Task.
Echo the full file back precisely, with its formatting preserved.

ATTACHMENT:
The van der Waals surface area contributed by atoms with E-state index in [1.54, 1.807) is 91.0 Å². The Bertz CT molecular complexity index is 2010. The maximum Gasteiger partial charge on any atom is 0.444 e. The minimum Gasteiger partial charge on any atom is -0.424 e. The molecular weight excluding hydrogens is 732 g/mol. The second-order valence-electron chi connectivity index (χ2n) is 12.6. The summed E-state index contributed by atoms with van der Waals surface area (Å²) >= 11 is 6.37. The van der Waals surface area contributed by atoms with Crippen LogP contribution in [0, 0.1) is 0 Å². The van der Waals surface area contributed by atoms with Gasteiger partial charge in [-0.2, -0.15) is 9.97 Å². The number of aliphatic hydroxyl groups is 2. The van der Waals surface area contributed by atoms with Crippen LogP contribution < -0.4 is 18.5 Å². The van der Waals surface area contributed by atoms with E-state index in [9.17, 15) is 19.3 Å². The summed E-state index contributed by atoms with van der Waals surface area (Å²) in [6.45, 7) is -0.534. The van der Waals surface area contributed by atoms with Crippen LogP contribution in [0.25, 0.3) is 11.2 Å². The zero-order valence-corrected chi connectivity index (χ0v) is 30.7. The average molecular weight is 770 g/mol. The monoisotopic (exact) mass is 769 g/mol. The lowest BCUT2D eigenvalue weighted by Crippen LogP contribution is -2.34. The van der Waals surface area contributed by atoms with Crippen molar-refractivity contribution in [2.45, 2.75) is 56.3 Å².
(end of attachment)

The van der Waals surface area contributed by atoms with E-state index in [1.54, 1.807) is 91.0 Å². The Bertz CT molecular complexity index is 2010. The maximum Gasteiger partial charge on any atom is 0.444 e. The minimum Gasteiger partial charge on any atom is -0.424 e. The molecular weight excluding hydrogens is 732 g/mol. The second-order valence-electron chi connectivity index (χ2n) is 12.6. The summed E-state index contributed by atoms with van der Waals surface area (Å²) >= 11 is 6.37. The van der Waals surface area contributed by atoms with Crippen LogP contribution in [0, 0.1) is 0 Å². The van der Waals surface area contributed by atoms with Gasteiger partial charge in [-0.2, -0.15) is 9.97 Å². The number of aliphatic hydroxyl groups is 2. The van der Waals surface area contributed by atoms with Crippen LogP contribution < -0.4 is 18.5 Å². The van der Waals surface area contributed by atoms with E-state index in [9.17, 15) is 19.3 Å². The summed E-state index contributed by atoms with van der Waals surface area (Å²) in [6.45, 7) is -0.534. The van der Waals surface area contributed by atoms with Crippen LogP contribution in [0.25, 0.3) is 11.2 Å². The zero-order valence-corrected chi connectivity index (χ0v) is 30.7. The average molecular weight is 770 g/mol. The monoisotopic (exact) mass is 769 g/mol. The lowest BCUT2D eigenvalue weighted by Crippen LogP contribution is -2.34. The van der Waals surface area contributed by atoms with Crippen molar-refractivity contribution in [2.45, 2.75) is 56.3 Å².